Policy decisions by the stock market regulator are usually the result of lobbying by specific groups or intermediaries or the result of a volley of investor complaints. The usual procedure is to prepare a note, put it before the primary or secondary market advisory committee, then seek public comment on the distilled wisdom that is obtained and then frame the rules. Even this is not foolproof. One assumes that something non-critical like the extension of trading hours by stock exchanges would be put through such a process. Well, explain this then. It has been publicly discussed for several years and a majority of brokers was always opposed to it. Yet, look at the sequence of events.
23rd October: The Securities and Exchange Board of India (SEBI) allows bourses to extend trading time and operate between 9am and 5pm. One newspaper immediately quoted an unnamed NSE (National Stock Exchange) official saying it would start extended trading ‘very soon’. The BSE also ‘welcomed’ the move. But brokers were upset. There was a series of reports, including on blogs and other posts, pointing to problems with the extended timing.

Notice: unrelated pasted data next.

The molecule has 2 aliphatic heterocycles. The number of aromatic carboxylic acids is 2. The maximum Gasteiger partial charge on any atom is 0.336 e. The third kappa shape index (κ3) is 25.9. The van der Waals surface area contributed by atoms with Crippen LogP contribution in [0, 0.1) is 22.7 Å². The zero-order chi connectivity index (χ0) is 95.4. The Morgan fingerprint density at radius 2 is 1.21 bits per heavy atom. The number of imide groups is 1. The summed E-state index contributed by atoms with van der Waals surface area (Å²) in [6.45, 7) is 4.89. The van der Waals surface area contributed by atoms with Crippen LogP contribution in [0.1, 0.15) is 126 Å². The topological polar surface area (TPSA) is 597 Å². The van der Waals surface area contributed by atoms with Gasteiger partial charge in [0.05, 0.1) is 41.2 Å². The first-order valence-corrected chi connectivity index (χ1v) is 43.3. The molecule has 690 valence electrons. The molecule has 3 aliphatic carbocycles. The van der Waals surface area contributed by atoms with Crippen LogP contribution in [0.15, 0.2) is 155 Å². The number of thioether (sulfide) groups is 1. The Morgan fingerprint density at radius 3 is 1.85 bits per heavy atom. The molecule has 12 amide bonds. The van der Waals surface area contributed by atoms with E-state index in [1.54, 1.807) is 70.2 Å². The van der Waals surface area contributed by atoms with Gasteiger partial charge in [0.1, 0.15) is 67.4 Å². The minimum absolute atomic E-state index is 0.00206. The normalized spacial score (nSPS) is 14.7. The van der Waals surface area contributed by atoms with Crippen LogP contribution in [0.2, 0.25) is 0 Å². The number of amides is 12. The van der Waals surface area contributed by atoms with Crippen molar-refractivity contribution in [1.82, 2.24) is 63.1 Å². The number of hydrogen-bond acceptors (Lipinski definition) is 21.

9th November: It was probably beginning to dawn on regulators that our infrastructure was inadequate to declare net asset values (NAVs) or ensure margin payment credits from banks from smaller centres. So SEBI clarified that the extension was not mandatory; it was entirely up to the exchanges to decide whether they wanted to extend the time.
19th November: Ravi Narain, managing director of NSE, was the first to rush to the media to say it was not in a ‘hurry’ to change timings and that the proposal to extend timings had not come from the bourse.
23rd November: A survey by the BSE Brokers’ Forum said that 79% of its members were against the extension of trading time; 62% of the NSE brokers were also against it.
Shouldn’t SEBI have ensured that the last bit happened first? The single biggest beneficiary of the extended trading time would be the NSE, a commercial organisation with marquee global investors who would like to see rising revenues and profits. Longer hours would mean higher turnover translating into bigger profits for the bourse which already operates at a phenomenal 53% operating margin. Since NSE does not want to go public, it is probably under pressure from its investors, including foreign ones, to show higher profits by finding ways to drum up higher turnover. If permitting derivatives in dubious stocks favoured by speculators is one, extended trading time was another.